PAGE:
The NVIDIA GeForce GTX 980 Review: Maxwell Mark 2by Ryan Smith on September 18, 2014 10:30 PM EST
As always we’ll also take a quick look at synthetic performance. These tests mainly serve as a canary for finding important architectural changes, and with the exception of pixel throughput we are not expecting any major changes for GTX 980 and GM204.
GM204 is designed to have an ever-so-slightly higher triangle throughput rate than GK110 – 16 tris/clock versus 15 tris/clock, and sure enough the GTX 980 comes out on top in TessMark, slightly edging out the GTX 780 Ti. The difference is only very slight here, and though GM204 should be a bit more powerful than GK110 in practice it’s a dead heat.
Moving on, we have our 3DMark Vantage texture and pixel fillrate tests, which present our cards with massive amounts of texturing and color blending work. These aren’t results we suggest comparing across different vendors, but they’re good for tracking improvements and changes within a single product family.
Beginning with Maxwell NVIDIA reduced their texture-to-compute ratio from 12:1 to 16:1. As a result of this change Maxwell GPUs have fewer texture units than comparable Kepler GPUs. Compounding this effect is the fact that Maxwell CUDA cores are more efficient than Kepler CUDA cores, leading to NVIDIA placing fewer cores overall and further reducing the texture fill rate.
As a result the GTX 980 is not texture fillrate competitive with any of the GK110 cards. It is competitive with the GK104 cards, but only because these cards had the same number of texture units at 128. NVIDIA has told us that they believe this new ratio is a better fit for modern workloads, and judging from the performance we’re seeing elsewhere it would appear that NVIDIA is right.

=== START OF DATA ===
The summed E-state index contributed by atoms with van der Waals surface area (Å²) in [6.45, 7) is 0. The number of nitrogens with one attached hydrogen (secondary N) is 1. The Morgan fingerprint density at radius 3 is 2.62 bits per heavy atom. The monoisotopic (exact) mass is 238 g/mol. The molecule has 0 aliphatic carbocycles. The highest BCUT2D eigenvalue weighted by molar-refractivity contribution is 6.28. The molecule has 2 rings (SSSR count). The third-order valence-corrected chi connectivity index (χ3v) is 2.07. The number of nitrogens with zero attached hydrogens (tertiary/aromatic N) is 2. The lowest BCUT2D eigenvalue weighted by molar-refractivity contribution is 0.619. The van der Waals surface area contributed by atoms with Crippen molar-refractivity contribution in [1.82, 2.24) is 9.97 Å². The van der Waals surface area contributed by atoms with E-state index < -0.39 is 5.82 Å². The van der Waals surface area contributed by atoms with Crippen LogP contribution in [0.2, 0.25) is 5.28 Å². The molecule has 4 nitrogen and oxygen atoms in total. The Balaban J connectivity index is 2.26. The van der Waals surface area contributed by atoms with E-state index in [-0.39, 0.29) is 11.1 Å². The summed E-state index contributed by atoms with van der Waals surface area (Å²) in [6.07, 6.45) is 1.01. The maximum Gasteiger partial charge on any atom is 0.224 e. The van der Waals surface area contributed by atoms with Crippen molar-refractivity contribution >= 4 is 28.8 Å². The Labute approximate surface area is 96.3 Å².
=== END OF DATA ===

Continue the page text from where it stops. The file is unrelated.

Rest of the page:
On the other hand, thanks to NVIDIA’s newer 3rd generation delta color compression technology, our 3DMark pixel fillrate performance is through the roof. GTX 980 comes very close to doubling the throughput of our GK110 cards and more than doubles the throughput of the GK104 cards, reflecting the fact that it has 64 ROPs and more importantly has the available bandwidth to put them to good use.
This benchmark in a nutshell is why NVIDIA can deliver chart-topping performance despite having only 2/3rds the memory bandwidth of GTX 780 Ti. By improving their color compression to this point, NVIDIA can significantly reduce their memory bandwidth requirements Maxwell 2, allowing them to do more with less. In real games the result won’t be anywhere near this remarkable since this is a pure pixel fillrate test, but it goes to show that NVIDIA has been able to expand their effective memory bandwidth in concert with their ROP and shader performance improvements.